Entertainment


Psy opens US gates for Korean music


South Korean pop sensation Psy on the red carpet of the 2012 Mnet Asia Music Awards in Hong Kong. Pic: AFP

Los Angeles: 'Gangnam Style,' the catchy Korean song by rapper Psy, may have danced its way into the American charts but the Korean pop industry isn't horsing around when it comes to capitalising on the singer's phenomenal US success.  

With 'Gangnam Style' topping the current Billboard Digital Songs chart and becoming the most-watched video on YouTube ever with more than 800 million views, fellow Korean pop, or K-pop, artistes are positioning themselves for similar US breakthroughs.

Korea's pop music industry is thriving. Over the past two years, a handful of K-pop acts including girl group 2NE1, boy band Super Junior and nine-piece band Girls Generation have embarked on mini-promotional tours around the United States to build their audience.

"Psy has opened doors and is shining a spotlight on K-pop. People are paying attention to what's being done there," Alina Moffat, general manager at YG Entertainment group, which manages Psy, told a recent entertainment industry conference in Los Angeles.

Psy's vibrant music video, featuring his invisible pony-riding dance, also featured K-pop artists Kim Hyun-a of girl band 4Minute, and Deasung and Seungri of boy band Big Bang, all of whom are attempting to crack the US market.

"YouTube has really changed the awareness of K-pop. Both American kids and second-generation Korean American kids are discovering it," Kye Kyoungbon Koo, director of the Korea Creative Content Agency, told a panel at a Billboard and Hollywood Reporter conference in Los Angeles in October.

For US companies looking to invest, K-pop is being marketed as the next big thing, boasting young, stylish an d influential artists who command devoted fan followings.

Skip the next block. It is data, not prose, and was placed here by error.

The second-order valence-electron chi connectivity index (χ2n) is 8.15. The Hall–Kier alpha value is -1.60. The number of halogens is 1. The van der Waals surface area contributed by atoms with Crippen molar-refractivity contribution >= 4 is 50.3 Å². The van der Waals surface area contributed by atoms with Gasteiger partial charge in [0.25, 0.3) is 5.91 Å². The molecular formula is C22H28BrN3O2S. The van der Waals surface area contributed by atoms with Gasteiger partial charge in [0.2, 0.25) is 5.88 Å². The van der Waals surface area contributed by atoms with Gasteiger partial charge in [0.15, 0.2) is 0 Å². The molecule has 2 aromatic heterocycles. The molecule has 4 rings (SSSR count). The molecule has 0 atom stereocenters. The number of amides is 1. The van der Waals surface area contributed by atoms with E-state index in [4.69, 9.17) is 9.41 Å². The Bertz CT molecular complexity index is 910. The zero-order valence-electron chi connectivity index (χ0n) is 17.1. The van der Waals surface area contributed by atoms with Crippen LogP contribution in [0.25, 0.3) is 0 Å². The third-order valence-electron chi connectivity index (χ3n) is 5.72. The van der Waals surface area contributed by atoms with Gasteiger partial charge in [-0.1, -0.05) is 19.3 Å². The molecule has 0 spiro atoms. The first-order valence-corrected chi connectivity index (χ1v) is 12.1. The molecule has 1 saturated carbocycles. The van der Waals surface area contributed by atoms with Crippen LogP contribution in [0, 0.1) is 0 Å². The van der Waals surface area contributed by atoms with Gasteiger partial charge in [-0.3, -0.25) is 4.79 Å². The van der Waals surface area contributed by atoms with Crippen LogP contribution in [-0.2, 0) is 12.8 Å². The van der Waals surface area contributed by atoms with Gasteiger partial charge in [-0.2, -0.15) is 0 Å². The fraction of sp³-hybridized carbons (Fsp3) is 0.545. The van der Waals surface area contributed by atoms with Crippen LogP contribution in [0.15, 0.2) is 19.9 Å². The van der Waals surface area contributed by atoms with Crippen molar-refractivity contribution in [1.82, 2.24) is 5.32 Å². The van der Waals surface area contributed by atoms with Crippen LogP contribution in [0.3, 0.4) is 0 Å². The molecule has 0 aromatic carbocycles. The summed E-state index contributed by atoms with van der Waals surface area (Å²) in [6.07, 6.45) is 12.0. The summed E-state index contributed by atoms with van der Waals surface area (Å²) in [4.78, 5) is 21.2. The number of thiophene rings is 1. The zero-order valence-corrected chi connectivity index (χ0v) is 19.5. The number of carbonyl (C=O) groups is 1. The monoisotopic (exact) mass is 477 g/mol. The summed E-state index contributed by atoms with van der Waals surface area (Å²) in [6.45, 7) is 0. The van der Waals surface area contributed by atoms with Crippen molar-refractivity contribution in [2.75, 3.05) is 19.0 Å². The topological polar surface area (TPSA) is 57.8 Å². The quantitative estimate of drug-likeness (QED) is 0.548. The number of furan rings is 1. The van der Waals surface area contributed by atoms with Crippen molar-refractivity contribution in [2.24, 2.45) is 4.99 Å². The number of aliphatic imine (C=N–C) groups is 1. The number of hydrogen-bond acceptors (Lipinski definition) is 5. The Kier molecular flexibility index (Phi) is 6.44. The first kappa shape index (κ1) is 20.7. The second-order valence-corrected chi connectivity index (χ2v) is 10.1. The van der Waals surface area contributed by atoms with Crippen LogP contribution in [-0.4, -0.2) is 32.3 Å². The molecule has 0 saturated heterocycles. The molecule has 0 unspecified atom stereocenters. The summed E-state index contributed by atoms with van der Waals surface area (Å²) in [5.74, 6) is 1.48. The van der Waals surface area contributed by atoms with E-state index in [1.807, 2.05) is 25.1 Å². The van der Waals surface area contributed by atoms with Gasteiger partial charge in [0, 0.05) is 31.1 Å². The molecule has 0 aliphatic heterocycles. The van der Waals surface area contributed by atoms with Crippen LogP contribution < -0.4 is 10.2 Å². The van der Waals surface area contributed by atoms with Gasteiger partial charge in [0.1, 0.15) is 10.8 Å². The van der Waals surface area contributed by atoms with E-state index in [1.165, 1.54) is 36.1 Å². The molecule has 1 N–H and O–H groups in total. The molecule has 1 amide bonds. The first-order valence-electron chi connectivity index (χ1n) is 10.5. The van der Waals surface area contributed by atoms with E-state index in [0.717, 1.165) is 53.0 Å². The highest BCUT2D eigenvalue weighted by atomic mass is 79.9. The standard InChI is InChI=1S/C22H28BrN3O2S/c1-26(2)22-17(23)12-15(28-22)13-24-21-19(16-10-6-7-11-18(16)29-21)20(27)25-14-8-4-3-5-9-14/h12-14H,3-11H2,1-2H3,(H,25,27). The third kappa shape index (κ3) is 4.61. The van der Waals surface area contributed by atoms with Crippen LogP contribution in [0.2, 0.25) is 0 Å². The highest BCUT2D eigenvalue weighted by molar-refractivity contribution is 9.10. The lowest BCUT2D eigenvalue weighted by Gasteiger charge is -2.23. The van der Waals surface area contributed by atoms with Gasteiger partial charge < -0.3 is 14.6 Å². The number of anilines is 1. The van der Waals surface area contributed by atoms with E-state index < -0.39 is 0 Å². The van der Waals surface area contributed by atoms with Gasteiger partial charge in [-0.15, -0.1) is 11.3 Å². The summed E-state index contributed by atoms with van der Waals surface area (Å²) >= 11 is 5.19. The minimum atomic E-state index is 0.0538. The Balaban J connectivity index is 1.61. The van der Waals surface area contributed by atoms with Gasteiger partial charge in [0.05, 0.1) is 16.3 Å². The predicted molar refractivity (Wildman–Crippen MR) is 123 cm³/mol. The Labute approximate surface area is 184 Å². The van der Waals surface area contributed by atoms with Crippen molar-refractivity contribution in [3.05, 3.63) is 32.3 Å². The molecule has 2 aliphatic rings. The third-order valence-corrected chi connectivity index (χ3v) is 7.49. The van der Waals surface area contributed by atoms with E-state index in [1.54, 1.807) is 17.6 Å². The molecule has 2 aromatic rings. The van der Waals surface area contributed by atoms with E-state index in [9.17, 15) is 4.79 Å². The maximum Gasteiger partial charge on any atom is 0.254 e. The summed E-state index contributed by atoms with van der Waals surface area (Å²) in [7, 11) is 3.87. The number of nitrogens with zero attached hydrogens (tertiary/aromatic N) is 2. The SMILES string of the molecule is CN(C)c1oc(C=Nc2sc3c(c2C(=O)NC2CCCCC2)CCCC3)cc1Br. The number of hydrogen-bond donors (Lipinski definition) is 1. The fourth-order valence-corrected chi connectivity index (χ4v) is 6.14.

Moffat said car companies and mobile phone brands were among those being courted at KCON, a convention held in October in Irvine in Southern California that showcased K-pop artistes.

Kids coming
"Kids are coming, they're engaged, they want to spend money and sponsors saw that," Moffat said. Whether Psy or other K-pop artistes can command a global following to rival Lady Gaga, Justin Bieber or Rihanna remains to be seen, but John Shim, senior producer at MTV World, believes it is the right genre to compete with pop music's biggest names. 

"K-pop admittedly is a very niche genre but I also think it's the best equipped of Asian pop to cater to the US audience," Shim said. Psy has helped to break down language barriers, keeping 'Gangnam Style' in its original Korean form instead of adapting it to English when it became an international hit. 

The singer said he was persuaded to keep it that way  by his manager Scooter Braun, the talent scout responsible for Justin Bieber's success, who signed Psy to his record label.
"I thought, 'Should I translate this or not?' because (the fans) have got to know what I'm talking about, and lyrics are a huge part," Psy said.

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